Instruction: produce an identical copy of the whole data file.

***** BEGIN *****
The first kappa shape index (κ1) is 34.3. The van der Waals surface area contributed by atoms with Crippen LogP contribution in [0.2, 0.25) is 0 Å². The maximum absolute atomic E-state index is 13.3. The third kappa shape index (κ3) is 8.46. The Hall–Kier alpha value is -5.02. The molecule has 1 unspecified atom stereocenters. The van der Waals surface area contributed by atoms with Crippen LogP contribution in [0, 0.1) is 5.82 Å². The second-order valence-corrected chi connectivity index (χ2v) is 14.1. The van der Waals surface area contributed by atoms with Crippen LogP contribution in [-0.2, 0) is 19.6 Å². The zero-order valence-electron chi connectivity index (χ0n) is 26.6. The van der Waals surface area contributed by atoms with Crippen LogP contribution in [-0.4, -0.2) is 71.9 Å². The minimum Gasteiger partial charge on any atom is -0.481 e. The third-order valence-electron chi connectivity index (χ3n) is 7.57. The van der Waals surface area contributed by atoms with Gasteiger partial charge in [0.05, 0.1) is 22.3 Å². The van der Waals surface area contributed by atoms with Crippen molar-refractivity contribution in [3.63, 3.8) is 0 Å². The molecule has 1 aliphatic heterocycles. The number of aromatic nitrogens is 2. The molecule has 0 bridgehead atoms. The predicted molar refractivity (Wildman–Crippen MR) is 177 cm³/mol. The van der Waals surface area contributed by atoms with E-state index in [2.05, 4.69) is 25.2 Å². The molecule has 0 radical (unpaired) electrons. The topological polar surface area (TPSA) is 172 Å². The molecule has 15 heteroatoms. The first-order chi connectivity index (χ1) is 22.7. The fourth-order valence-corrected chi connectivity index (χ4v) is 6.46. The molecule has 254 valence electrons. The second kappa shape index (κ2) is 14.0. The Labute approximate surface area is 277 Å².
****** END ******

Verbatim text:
The first kappa shape index (κ1) is 34.3. The van der Waals surface area contributed by atoms with Crippen LogP contribution in [0.2, 0.25) is 0 Å². The maximum absolute atomic E-state index is 13.3. The third kappa shape index (κ3) is 8.46. The Hall–Kier alpha value is -5.02. The molecule has 1 unspecified atom stereocenters. The van der Waals surface area contributed by atoms with Crippen LogP contribution in [0, 0.1) is 5.82 Å². The second-order valence-corrected chi connectivity index (χ2v) is 14.1. The van der Waals surface area contributed by atoms with Crippen LogP contribution in [-0.2, 0) is 19.6 Å². The zero-order valence-electron chi connectivity index (χ0n) is 26.6. The van der Waals surface area contributed by atoms with Crippen LogP contribution in [-0.4, -0.2) is 71.9 Å². The minimum Gasteiger partial charge on any atom is -0.481 e. The third-order valence-electron chi connectivity index (χ3n) is 7.57. The van der Waals surface area contributed by atoms with Gasteiger partial charge in [0.05, 0.1) is 22.3 Å². The van der Waals surface area contributed by atoms with Crippen molar-refractivity contribution in [3.63, 3.8) is 0 Å². The molecule has 1 aliphatic heterocycles. The number of aromatic nitrogens is 2. The molecule has 0 bridgehead atoms. The predicted molar refractivity (Wildman–Crippen MR) is 177 cm³/mol. The van der Waals surface area contributed by atoms with E-state index in [2.05, 4.69) is 25.2 Å². The molecule has 0 radical (unpaired) electrons. The topological polar surface area (TPSA) is 172 Å². The molecule has 15 heteroatoms. The first-order chi connectivity index (χ1) is 22.7. The fourth-order valence-corrected chi connectivity index (χ4v) is 6.46. The molecule has 254 valence electrons. The second kappa shape index (κ2) is 14.0. The Labute approximate surface area is 277 Å².